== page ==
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From: Malcolm Matalka <>
To: caml-list <>
Subject: [Caml-list] Unboxed types in Ocaml
Date: Fri, 25 Oct 2019 19:18:04 +0200
Message-ID: <> (raw)

I just watched the following video[0] given by Stephen Dolan, and I
really enjoyed it.  I think performance is something that most anybody
can appreciate the value of and has been effected by.  I have a few

- Given the content of the talk I don't disagree (nor feel qualified to
  disagree) with the proposed solution.  I wonder though: are the range
  of layouts so numerous to support an additional syntax?  The three
  layouts shown are value, immediate, and bit#, and tuples of them, are
  there other ones though?  Is there a clear logical extreme this has?
  Are there other types information that will cleanly fit into this way
  of expressing meta information things (maybe linear typing?)?  Also, I
  look at ATS which has a whole lot of type modifiers and seems kind of
  zany, is there anything we should keep in mind to keep Ocaml from
  going nuts with the modifiers?

- One reason I really liked this approach is because it touches on
  something that has been bothering me in high-level languages for
  awhile, and that is in order to get a high-level language to have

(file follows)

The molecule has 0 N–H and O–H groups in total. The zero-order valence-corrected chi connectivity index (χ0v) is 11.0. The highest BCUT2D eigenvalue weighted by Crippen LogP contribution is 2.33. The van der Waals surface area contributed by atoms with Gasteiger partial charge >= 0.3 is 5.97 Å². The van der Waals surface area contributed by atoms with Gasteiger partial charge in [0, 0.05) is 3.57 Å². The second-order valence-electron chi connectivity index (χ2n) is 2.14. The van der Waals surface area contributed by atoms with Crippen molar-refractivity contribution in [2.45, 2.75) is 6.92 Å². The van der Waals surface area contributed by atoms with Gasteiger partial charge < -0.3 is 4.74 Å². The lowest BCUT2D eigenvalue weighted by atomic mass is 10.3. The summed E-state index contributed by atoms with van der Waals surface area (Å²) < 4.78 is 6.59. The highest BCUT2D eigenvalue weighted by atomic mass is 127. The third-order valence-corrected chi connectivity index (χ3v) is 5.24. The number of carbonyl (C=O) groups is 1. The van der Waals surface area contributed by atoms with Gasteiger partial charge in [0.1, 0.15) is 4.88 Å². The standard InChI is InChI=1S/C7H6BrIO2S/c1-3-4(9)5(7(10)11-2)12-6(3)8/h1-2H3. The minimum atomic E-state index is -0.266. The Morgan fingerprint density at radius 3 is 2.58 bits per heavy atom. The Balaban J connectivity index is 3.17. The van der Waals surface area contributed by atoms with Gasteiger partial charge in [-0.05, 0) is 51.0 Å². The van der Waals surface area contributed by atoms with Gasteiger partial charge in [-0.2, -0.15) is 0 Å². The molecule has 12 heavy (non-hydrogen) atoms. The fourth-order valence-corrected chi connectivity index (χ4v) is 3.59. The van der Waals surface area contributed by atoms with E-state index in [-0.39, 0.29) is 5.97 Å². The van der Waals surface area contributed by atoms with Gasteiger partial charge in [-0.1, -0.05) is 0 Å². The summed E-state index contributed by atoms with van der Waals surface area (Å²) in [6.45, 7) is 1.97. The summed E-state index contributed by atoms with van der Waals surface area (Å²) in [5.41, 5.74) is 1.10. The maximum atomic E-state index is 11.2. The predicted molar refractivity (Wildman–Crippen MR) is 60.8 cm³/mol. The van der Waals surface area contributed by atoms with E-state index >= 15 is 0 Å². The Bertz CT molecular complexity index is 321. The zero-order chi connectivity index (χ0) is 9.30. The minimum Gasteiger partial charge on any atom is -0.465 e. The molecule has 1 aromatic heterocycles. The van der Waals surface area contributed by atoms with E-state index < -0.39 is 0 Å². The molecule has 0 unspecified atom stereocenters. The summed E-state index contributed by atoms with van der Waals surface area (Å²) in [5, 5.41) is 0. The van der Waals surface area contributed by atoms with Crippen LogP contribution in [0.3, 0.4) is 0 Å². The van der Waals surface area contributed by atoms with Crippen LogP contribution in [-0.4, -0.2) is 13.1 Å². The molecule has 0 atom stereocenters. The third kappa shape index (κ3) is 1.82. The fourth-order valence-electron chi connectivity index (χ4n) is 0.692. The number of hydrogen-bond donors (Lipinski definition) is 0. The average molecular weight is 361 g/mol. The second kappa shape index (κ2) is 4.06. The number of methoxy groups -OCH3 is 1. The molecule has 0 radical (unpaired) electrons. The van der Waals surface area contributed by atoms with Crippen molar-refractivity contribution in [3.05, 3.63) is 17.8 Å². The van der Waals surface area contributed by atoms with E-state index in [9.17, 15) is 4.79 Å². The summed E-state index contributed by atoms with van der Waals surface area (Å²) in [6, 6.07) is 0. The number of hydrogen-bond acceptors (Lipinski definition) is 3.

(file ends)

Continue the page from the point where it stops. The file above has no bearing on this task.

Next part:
certain performance characteristics you often have to do these
  incantations that are pretty related to how the optimizer works.
  Ocaml has plenty of these if one reads the Jane St doc on it.  And
  while it's nice to be able to get code to be performant, it's also
  really fragile.  The next programmer to come along in that code may
  not be aware it's structured in a particular way for performance
  reasons.  They also might need to make a change and not have the
  knowledge of how to change the code in a way that maintains those
  characteristics.  Or the compiler could change and invalidate that
  pattern.  What's great here is instead of structuring code in a way
  that you feel pretty sure the compiler will unbox the values, you tell
  the compiler and, most importantly, you get a compilation error if you
  do something wrong.  There is no ambiguity.  I know that is different
  than if one gets the performance characteristics they expect, but at
  least they know that what they intended to happen to the values
  actually happened.  This seems like a first step in moving knowledge
  that is meaningful to people about performance into the compiler, are
  there other opportunities for this in the language as well?  I think
  Ocaml already does a great job of being high-level, performant, and
  having a run-time that you can understand, so I wonder if it is well
  positioned as a language where these sort of changes could come into
  it and be impactful.

- Any idea on when this might be coming to a release near me?



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Thread overview: 2+ messages / expand[flat|nested]  mbox.gz  Atom feed  top
2019-10-25 17:18 Malcolm Matalka [this message]
2019-11-03 16:03 ` SP

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